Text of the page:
Who: Ruth Crotty.
Where: Congress Park.
Q. What are you doing today?
A. Painting. My composition is down this stream, picking up the reflective light and catching some of that beautiful willow tree.
Q. Why did you select this location?
A. I’ve been over here the past two days scouting out locations. My studio is at the Amp Galleries, but the morning light here is quite beautiful.
Q. When did you first come to Saratoga Springs.
A. We just moved in to town a year ago after living between Ballston Spa and Galway. We lived on a 85- acre farm for 44 years. When I first got married we in Saratoga Springs. That was in the early ‘70s. Having lived in the country, we drove everywhere. My goal now is to use my car only once a week, if I have to. I love being able to walk everywhere. I like the availability of everything.
Q. What was it like living in Saratoga Springs during the 1970s?
A. It was basically boarded-up at that point, but we still loved it. The bones of the city, you know? To me, it was aesthetically pleasing even back then. I love the architecture, the homes on North Broadway, the grand scale of the 1800s that was still here and still very much intact.
Q. What did you want to be when you were a kid?
A. I always wanted to be an artist. I’ve painted since I was 10 years old and I have a bachelor of fine arts degree from Tyler School of Art in painting.
Q. What are some of the other arts you’re interested in?
A. I like classical music and opera. I love “Carmen.” When I paint in my studio that’s the one that really get my juices flowing. My favorite film? I love “Casablanca.”
Q. Is there something you would like to see more of in the city?
A. To me Saratoga is idyllic. I like the walkability of it. There is so much: the restaurants, the arts and SPAC, the influence of Skidmore. To me, this town has everything. And the track. I like that it’s here for six weeks. I know August is busy and it could be annoying when you’re trying to do things during the day with the extra cars and the people, but to me, I like that excitement.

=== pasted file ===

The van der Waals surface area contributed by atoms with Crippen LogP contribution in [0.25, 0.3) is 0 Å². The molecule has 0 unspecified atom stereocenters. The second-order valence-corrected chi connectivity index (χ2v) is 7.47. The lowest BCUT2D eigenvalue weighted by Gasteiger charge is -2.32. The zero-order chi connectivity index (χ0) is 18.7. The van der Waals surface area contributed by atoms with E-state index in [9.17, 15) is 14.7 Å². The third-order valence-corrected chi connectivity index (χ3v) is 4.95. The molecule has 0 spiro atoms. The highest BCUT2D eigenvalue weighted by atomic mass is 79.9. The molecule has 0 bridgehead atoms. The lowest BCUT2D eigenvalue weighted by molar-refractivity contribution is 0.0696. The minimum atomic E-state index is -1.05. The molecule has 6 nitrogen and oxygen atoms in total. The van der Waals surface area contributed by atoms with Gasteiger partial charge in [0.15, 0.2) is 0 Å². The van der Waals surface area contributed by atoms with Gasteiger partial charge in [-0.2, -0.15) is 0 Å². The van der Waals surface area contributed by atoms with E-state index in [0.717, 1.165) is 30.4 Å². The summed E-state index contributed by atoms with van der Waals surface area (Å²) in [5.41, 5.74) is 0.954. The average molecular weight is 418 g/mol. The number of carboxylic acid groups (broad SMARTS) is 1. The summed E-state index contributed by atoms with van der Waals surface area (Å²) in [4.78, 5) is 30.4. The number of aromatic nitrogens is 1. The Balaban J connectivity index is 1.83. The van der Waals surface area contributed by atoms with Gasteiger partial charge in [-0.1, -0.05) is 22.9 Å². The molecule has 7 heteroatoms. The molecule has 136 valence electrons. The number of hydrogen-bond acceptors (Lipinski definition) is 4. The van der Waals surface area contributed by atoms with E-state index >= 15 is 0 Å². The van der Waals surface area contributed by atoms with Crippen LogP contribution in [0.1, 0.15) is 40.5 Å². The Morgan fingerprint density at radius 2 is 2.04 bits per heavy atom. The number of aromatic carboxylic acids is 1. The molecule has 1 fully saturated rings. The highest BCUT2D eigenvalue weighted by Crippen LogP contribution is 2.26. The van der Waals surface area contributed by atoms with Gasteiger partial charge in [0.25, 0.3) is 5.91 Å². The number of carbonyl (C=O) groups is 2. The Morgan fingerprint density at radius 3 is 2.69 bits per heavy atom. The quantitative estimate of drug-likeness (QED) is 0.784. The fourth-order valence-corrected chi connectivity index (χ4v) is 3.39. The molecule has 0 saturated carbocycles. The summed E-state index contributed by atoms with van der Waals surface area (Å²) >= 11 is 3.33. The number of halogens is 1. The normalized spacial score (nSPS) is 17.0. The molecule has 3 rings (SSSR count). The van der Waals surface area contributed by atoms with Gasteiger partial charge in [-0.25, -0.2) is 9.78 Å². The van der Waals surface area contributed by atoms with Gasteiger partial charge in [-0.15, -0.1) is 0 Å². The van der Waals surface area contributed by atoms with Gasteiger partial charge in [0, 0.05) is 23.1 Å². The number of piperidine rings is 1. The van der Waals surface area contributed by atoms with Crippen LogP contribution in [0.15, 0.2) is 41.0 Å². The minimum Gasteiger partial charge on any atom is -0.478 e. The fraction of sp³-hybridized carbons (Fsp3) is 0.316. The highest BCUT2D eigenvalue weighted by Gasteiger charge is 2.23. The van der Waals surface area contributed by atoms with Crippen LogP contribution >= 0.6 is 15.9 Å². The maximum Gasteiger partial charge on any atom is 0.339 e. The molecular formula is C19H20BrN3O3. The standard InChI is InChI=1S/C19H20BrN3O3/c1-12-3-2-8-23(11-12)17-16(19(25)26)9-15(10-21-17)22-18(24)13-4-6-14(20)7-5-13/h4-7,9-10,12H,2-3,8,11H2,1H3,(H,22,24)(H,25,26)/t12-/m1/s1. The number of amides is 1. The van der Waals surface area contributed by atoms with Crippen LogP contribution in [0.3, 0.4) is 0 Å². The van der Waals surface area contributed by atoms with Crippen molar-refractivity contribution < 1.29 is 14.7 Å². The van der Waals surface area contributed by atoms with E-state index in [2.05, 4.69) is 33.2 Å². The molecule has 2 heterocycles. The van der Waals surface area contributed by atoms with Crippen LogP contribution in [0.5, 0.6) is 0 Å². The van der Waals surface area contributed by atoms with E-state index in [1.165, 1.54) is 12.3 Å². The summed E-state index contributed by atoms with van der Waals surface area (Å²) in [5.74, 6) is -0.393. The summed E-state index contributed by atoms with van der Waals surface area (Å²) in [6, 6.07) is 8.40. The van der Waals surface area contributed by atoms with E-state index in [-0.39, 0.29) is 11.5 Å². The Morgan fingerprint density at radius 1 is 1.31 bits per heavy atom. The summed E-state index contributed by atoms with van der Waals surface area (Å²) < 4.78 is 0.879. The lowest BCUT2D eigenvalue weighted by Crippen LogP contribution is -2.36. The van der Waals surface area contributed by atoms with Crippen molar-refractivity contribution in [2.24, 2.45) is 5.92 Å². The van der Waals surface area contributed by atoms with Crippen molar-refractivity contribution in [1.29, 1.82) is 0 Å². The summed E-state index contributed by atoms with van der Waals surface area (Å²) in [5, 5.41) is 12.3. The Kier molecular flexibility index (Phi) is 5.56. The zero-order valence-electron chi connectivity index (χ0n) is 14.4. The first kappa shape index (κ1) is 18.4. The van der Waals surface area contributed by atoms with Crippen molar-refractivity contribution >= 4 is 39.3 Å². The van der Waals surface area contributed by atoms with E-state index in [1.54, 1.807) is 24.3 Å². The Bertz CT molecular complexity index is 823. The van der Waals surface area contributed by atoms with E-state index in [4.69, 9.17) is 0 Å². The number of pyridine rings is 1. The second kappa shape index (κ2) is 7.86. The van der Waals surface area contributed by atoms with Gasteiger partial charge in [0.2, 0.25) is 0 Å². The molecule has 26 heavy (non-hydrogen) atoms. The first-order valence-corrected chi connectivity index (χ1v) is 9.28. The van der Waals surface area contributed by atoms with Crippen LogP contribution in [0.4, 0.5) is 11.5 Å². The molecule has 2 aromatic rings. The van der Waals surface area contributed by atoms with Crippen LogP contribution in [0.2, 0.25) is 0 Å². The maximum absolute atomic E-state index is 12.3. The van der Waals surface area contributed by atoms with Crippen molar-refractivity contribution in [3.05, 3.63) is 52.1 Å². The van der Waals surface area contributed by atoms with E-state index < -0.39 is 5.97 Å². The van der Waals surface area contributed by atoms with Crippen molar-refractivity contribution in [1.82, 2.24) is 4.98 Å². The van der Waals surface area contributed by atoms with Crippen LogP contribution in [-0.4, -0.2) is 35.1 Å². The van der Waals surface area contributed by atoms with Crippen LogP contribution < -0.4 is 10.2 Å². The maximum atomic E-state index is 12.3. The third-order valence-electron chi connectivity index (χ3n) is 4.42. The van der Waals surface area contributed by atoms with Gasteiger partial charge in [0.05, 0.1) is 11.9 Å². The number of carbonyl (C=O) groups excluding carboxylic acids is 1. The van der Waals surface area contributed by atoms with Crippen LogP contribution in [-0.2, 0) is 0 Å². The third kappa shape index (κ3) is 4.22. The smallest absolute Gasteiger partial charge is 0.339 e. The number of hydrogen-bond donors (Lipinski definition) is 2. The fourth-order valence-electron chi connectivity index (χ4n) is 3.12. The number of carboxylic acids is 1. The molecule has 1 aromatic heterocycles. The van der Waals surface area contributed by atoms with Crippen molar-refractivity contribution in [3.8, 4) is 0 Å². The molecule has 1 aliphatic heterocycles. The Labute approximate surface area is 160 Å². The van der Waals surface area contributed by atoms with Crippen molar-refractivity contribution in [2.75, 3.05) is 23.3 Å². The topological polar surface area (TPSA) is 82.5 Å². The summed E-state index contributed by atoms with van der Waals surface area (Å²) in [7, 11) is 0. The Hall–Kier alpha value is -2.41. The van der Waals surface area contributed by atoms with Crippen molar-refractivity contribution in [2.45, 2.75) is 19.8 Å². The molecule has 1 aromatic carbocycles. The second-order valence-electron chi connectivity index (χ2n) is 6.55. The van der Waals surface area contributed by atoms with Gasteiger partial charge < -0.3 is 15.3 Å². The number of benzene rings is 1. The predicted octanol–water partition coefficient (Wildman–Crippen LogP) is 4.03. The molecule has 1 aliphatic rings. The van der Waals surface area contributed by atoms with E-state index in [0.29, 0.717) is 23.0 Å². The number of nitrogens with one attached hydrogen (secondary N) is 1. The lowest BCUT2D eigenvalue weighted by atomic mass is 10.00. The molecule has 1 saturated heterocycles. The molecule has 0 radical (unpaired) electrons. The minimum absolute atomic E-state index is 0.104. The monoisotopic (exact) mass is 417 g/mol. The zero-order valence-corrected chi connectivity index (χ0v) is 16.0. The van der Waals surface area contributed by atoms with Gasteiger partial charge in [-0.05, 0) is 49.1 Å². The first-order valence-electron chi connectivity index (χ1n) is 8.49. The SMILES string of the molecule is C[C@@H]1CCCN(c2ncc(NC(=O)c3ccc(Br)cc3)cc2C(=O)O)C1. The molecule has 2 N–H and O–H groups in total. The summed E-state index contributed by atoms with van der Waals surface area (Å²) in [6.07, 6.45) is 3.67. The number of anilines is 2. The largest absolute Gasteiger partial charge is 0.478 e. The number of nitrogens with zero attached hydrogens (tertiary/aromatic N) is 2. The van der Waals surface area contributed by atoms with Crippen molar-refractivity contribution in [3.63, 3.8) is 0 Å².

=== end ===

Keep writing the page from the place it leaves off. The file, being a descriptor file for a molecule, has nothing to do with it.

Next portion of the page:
Neighbors: Snippets of Life From Your Community
Who: Dawn Oesch.
Where: Saratoga Sweets Candy Co., Washington Street.
Q. What are you doing today?
A. I’m making bunnies. Chocolate bunnies, and Tall Bunny - the big guy is 2-1/2 pounds.
Q. Where are you from originally?
A. Lake Placid.
Q. How long have you been in Saratoga Springs?
A. Nineteen years. I love the city more than anything. Moving here, I loved that it had the same charm as Lake Placid, but on a bigger scale.
Q. How has Saratoga changed over the years?
A. We’ve been getting more commercial with more big-box stores coming into our area, which is a little scary. There’s room for everybody, but you don’t want your quaint town to turn into Everyday U.S.A. because you can go anywhere and see these places. So, keep it to the minimum we have now. No more thank you.
Q. What’s the best thing about Saratoga?
The people who live here. Some say this is a tourist town, that money falls from the sky, but any business person will tell you it’s not like that, especially when they first open. What makes it is the locals. I love that I know their names and what they want. That’s the best part of it.
Q. What is the biggest challenge you personally face?
A. My dogs destroying the garbage can every day. I have two dogs, both beagle mixes: a beagle basset I rescued last year who’s three or four, and Sawyer – a six-year-old beagle border collie who’s stubborn and smart I’ve had since he was a puppy. With the garbage can, I even have a lock on it and they still get into it.
Q. What is the biggest challenge you face business-wise?
I’ve been here for 19 years and I love my little store. This is my baby and I would like to be here for another 19, but our landlord sold our building, or is in the process of selling it. We can possibly go in the new building (when completed), but where do you go while they’re building the new building?
Q. Tell me a joke
A. My favorite is a knock-knock joke. It goes like this:
Q. You are active in regional theater?
A. My favorite theaters to work in are Home Made Theater in the State Park, and the Local Actors Guild at the Arts Center.
Last fall I directed “Shrek The Musical” at Home Made Theater. We had a cast of 32 and a tech crew of 15. There was a three-week run and it was awesome. The next thing I’m going to do is “Joseph and the Amazing Technicolor Dreamcoat.” That has a cast of about 50. that will be next spring, so I can start planning now. I’m a planaholic. I like to be uber-organized.